In his candidate statement, Harron touts his previous roles as a Director of PARSA, Tutor at Tjabal Indigenous Higher Education Centre, and as a Senior Resident (SR) at Unilodge. He expresses that these roles have given him experience with “team coordination and leadership, pastoral care, academic matters, project management”. Like Tankosic-Gajic and Otoo, he cites his overseas background, and the insight this gives him into the challenges international students face. Like other candidates, he plans to work to improve the “emotional and mental” wellbeing of students. He also commits to providing “support in language learning for international students, financial and social support, an affordable and accessible campus for students with disabilities, remote student engagement, and most importantly making [the] campus a more culturally diverse and friendly space for everyone”.“I intend to be your voice and a custodian of your trust”, Harron asserts.
The PMAC represents Postgraduate students on University Council, which is the top ANU decision making body on which both Vice Chancellor Brian Schmidt and Chancellor Julie Bishop sit.
Of the three PMAC candidates, one is also running for PARSA President (Eve Walker). Two candidates are running for other positions in the organisation (Dash Singh for International Officer, and Katherine Burgoyne for CAP Rep). Eve Walker is running on Advocate and Dash Singh is running on ANU United, while Katherine Burgoyne is running independently.
College Representatives are responsible for supporting and advocating for the interests of postgraduate students within their academic colleges. This includes responding to ANU and Government policy that may impact students within their college. College Officers are expected to attend college level committees and subcommittees at least every 6 weeks, as well as PARSA Education Committee meetings. There are two representatives per committee, with a convention for one to represent Coursework students and the other to represent Higher Degree Research (HDR) students. College Officers do not receive a stipend, but are eligible for honoraria.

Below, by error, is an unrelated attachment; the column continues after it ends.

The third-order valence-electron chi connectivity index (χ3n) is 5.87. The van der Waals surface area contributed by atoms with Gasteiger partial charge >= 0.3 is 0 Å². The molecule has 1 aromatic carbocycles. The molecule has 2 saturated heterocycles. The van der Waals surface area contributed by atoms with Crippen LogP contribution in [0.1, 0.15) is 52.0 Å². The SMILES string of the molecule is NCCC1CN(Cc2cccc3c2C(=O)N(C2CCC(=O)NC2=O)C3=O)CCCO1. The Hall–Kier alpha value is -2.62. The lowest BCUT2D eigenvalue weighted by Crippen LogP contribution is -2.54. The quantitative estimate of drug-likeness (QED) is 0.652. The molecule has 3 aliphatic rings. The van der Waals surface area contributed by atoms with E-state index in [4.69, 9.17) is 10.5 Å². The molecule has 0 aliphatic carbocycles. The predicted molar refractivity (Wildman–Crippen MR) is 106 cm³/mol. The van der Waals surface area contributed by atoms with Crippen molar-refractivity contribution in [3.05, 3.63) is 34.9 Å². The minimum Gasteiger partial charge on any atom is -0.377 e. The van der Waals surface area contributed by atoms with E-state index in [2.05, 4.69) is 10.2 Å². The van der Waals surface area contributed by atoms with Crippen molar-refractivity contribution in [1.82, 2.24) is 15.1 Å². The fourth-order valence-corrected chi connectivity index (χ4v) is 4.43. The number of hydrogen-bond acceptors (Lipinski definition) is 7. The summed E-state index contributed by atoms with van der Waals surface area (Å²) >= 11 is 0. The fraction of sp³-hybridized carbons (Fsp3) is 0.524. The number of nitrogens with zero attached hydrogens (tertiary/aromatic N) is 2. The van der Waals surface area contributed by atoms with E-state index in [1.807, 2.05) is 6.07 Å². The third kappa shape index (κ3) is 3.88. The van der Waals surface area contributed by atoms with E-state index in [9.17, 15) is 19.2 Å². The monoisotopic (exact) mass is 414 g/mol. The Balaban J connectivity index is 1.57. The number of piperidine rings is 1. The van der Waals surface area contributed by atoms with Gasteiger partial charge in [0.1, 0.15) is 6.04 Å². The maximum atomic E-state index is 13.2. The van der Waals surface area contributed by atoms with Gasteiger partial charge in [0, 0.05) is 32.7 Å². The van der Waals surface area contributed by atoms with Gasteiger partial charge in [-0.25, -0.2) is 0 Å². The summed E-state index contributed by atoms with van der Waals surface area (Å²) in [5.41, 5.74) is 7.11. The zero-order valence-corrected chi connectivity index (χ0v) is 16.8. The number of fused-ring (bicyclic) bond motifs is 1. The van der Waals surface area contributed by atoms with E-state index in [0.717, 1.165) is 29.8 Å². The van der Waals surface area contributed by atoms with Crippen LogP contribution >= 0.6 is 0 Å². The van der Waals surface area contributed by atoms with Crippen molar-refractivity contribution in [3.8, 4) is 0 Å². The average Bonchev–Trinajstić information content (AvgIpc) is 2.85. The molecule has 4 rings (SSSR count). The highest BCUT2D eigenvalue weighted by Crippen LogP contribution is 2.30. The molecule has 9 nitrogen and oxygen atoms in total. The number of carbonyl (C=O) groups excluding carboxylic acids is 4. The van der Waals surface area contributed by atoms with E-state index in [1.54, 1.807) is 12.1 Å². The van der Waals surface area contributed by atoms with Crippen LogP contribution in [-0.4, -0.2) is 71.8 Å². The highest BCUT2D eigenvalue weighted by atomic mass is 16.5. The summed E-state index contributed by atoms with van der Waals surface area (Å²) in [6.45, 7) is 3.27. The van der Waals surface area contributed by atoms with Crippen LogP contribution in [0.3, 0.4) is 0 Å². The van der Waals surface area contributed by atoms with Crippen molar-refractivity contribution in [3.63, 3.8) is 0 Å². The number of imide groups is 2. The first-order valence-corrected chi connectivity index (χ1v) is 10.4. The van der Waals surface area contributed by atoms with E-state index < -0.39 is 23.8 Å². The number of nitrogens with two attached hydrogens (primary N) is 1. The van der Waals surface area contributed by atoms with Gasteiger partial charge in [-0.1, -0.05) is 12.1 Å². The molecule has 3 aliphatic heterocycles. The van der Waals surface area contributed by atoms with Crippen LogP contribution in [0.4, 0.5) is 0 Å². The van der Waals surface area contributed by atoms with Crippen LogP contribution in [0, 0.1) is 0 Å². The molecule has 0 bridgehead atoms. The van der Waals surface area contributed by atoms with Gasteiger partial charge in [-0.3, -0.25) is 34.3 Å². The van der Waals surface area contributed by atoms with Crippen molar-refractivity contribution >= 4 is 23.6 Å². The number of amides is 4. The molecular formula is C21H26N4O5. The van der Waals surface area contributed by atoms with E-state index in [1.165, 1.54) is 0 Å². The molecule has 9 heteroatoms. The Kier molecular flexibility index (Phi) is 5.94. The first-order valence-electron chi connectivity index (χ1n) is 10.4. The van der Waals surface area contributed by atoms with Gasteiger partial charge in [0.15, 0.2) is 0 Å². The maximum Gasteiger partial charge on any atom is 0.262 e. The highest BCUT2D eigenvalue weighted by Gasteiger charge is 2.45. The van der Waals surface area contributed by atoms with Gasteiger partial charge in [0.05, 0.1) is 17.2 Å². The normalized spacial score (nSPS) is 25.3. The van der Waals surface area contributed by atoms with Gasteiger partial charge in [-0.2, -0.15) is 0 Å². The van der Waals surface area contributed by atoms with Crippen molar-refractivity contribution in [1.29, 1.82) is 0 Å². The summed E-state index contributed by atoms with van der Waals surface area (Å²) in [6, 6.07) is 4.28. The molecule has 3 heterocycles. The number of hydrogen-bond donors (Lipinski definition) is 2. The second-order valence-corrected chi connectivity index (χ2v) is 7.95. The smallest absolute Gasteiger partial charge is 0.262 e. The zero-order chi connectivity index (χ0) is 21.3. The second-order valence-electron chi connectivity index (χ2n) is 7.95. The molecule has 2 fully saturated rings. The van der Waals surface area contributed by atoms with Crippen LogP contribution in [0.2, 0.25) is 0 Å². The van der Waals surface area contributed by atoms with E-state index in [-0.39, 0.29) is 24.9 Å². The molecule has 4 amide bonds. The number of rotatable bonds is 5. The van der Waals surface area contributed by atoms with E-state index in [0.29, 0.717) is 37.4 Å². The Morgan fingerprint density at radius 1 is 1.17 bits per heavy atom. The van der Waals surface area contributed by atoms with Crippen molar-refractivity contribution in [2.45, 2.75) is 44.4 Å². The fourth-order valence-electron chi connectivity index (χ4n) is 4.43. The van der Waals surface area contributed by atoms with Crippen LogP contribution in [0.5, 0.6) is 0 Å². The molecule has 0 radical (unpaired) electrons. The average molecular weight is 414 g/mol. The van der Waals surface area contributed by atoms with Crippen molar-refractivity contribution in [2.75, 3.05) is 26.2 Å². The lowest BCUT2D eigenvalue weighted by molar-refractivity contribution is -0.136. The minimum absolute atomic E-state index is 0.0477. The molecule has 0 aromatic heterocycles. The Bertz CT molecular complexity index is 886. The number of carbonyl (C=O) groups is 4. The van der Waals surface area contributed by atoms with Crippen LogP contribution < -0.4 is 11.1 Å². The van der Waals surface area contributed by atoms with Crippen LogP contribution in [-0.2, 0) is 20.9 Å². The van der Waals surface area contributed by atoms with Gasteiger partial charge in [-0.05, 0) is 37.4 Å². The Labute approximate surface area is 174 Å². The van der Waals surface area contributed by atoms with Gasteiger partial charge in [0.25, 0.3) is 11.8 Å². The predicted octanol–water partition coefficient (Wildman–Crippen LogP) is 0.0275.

Nominations have been put forward for the following Colleges:
|College of Health and Medicine (Coursework)||Jeanette Carter (Advocate) and Upasana Pathak (Independent)|
|CECS (Coursework)||Coursework: Suikei Wang (ANU United) and Tuan Tran (Independent)|
|CBE (Coursework)||Gilang Hernanda (Advocate), Rui Gao (Advocate), and Sourodip (ANU United)|
|CAP (Coursework)||Arushi Ganguly (Advocate), Katherine Burgoyne (Independent), and Saira (ANU United)|
|CoL (Coursework)||Alexandra Arlington-Elgue (Advocate) and Peter Hanna (Advocate)|
Five of the seven colleges (CAPS, CECS, CHM, CASS and COL) have had a candidate elected to the HDR College Representative role unopposed. There are casual vacancies open for CBE HDR Officer, CASS Coursework Officer, and both the Coursework and HDR College of Science roles.
The statements for each of the college representative candidates can be found on the PARSA website.
This year, the contested portfolio officer roles are: International, Coursework, Disabilities, Education, Environment, Equity, HDR, Social, Women’s, Parents and Carers, Research and Policy, Communications and Welfare. Casual vacancies are open for the roles of Aboriginal and Torres Strait Islander Officer and Queer Officer. All portfolio officers receive a stipend, with the exception of the Research & Policy and Welfare Officers, who are only eligible for honoraria.
Each of the positions are contested by two candidates each, put forward by Advocate for PARSA and ANU United. The statements for each of the portfolio candidates can be found on the PARSA website.